“Which reverse mortgage is right for me?”


    Reverse Mortgage Rates

    It turned out that the couple was eligible for far more than they wanted to borrow.

    In addition to the $ 400,000 for the building improvements, they want an additional $ 250,000 to pay off $ 150,000 in unsecured debt, along with $ 70,000 in deferred property taxes that must be paid off before any reverse mortgage can be issued. (Note that once the reverse mortgage is registered, they can reapply for the property tax deferral program.) That is a total loan of $ 650,000, or 18.6% of the equity of the home.

    But they also like the idea of ​​having extra equity on hand to borrow in case they have unexpected expenses in the future, especially during a market dip when they may have to sell investments at a loss. As such, they opted for a reverse mortgage credit limit of $ 1.2 million (34% equity), with an immediate capital withdrawal of $ 650,000 and an additional $ 550,000 available for future needs.

    Here’s how the interest rates on this loan compare:

    Equitable Bank Flex Reverse MortgageHEB CHIP reverse mortgage
    Variable interest rate4.09%4.09%
    Fixed for 1 year 3.89%3.99%
    3 years fixed4.39%4.65%
    5 years fixed4.89%5.14%
    Please click here for full details of the rates and APR for each lender. Equitable Bank, HEB, as of July 28, 2021.

    Maggie and Rob would like to lock their rates, as experts expect a rate hike soon, so Equitable Bank is the clear winner here with the lower fixed rates across the board. For example, choosing Equitable’s Flex Reverse Mortgage 5-year fixed rate of 4.89% would save the couple more than $ 26,000 in interest over 10 years, compared to HEB’s 5-year fixed rate of 5.14%.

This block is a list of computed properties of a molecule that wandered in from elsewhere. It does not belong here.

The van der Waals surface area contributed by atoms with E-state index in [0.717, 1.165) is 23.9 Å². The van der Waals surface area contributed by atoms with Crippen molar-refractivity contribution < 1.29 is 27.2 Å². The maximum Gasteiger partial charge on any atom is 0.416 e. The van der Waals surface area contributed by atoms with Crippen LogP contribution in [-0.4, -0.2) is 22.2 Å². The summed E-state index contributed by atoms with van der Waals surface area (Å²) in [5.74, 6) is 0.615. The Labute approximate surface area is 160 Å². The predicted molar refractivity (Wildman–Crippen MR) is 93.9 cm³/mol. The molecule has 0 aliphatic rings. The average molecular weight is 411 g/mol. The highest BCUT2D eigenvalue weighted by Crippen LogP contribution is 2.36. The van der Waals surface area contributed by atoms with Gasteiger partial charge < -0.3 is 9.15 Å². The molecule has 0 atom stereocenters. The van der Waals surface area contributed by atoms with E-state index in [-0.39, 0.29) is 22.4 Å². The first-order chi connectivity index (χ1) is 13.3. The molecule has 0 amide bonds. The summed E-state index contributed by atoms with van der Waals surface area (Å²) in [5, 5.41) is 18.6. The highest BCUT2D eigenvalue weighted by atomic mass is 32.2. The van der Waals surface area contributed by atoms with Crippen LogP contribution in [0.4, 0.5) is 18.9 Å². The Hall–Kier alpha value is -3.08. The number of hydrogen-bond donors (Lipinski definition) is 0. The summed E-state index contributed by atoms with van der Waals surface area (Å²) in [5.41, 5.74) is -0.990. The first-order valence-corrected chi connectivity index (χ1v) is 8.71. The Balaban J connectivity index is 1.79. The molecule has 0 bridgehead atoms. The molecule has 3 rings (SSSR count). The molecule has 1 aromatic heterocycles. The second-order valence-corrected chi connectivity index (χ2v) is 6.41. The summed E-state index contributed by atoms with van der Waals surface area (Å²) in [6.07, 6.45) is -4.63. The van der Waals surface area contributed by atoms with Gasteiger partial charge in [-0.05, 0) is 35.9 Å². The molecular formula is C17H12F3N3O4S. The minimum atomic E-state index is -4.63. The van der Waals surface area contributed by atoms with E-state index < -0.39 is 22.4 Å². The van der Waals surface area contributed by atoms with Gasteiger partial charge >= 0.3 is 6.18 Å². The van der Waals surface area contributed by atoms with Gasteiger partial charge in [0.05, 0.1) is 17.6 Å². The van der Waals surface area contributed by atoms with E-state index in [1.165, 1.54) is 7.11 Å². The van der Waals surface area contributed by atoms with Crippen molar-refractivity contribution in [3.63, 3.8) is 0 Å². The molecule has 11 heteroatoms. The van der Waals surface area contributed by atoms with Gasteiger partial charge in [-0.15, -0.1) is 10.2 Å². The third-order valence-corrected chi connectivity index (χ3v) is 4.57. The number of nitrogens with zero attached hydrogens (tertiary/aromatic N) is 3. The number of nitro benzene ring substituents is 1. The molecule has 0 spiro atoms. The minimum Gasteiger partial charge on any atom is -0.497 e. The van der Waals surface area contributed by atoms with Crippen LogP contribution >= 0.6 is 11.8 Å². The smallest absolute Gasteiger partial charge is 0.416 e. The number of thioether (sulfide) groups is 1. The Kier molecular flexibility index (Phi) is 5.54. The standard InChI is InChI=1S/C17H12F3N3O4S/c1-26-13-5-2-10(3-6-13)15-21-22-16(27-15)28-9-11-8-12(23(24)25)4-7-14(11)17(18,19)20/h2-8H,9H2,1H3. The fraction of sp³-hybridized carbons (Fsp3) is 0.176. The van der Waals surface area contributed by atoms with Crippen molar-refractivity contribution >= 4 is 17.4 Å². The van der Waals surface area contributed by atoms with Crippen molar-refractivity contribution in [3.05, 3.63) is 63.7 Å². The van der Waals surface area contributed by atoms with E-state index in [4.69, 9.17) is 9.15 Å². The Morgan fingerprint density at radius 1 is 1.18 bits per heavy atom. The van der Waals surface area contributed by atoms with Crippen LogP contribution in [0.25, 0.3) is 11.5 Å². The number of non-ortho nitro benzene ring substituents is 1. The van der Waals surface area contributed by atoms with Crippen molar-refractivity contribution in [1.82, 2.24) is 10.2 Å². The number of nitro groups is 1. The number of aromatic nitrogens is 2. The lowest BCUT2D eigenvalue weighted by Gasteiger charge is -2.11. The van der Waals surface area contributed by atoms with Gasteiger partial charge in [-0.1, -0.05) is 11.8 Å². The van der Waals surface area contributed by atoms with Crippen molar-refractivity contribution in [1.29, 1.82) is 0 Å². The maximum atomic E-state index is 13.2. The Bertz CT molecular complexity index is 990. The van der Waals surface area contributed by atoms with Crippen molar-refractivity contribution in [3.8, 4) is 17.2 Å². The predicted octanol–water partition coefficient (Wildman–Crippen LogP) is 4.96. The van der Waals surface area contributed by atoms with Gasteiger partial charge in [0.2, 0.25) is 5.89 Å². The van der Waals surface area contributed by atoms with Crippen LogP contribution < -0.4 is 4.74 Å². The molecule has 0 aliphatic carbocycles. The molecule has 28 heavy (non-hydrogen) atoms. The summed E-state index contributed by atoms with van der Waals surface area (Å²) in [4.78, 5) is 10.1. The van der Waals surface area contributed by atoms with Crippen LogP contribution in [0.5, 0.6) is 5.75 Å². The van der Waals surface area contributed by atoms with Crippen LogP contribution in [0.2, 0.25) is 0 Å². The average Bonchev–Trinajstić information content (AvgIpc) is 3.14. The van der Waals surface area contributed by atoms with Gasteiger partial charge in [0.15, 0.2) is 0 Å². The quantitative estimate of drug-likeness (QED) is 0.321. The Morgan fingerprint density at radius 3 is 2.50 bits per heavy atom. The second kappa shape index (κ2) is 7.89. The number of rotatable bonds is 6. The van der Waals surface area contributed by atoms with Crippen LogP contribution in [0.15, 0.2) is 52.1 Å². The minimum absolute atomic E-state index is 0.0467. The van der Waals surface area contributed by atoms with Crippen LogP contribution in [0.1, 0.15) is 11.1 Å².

Take mortgage repayment fees into account

    Both banks have no penalties for paying the mortgage on the death of the last borrower; and if the last borrower has to move to the nursing home, 50% of the penalty is waived.

    But Maggie and Rob also want the ability to repay their reverse mortgage at any time (bny with so-called “prepayments”), especially if the stock market and their investments are doing better than expected. While both Equitable Bank and HEB charge prepayment fees, they differ in the way they calculate these fees, especially in the first three years.

    HEB calculates the fee as a percentage of the total loan (5% in the first year, 4% in the second year, and 3% in the third year), while the Equitable Bank’s fees are based on monthly interest (5, 4 and 3 months interest in years 1 to 3). After three years, both banks charge three monthly interest. However, because Equitable Bank has lower interest rates, their prepayment fees are still lower.


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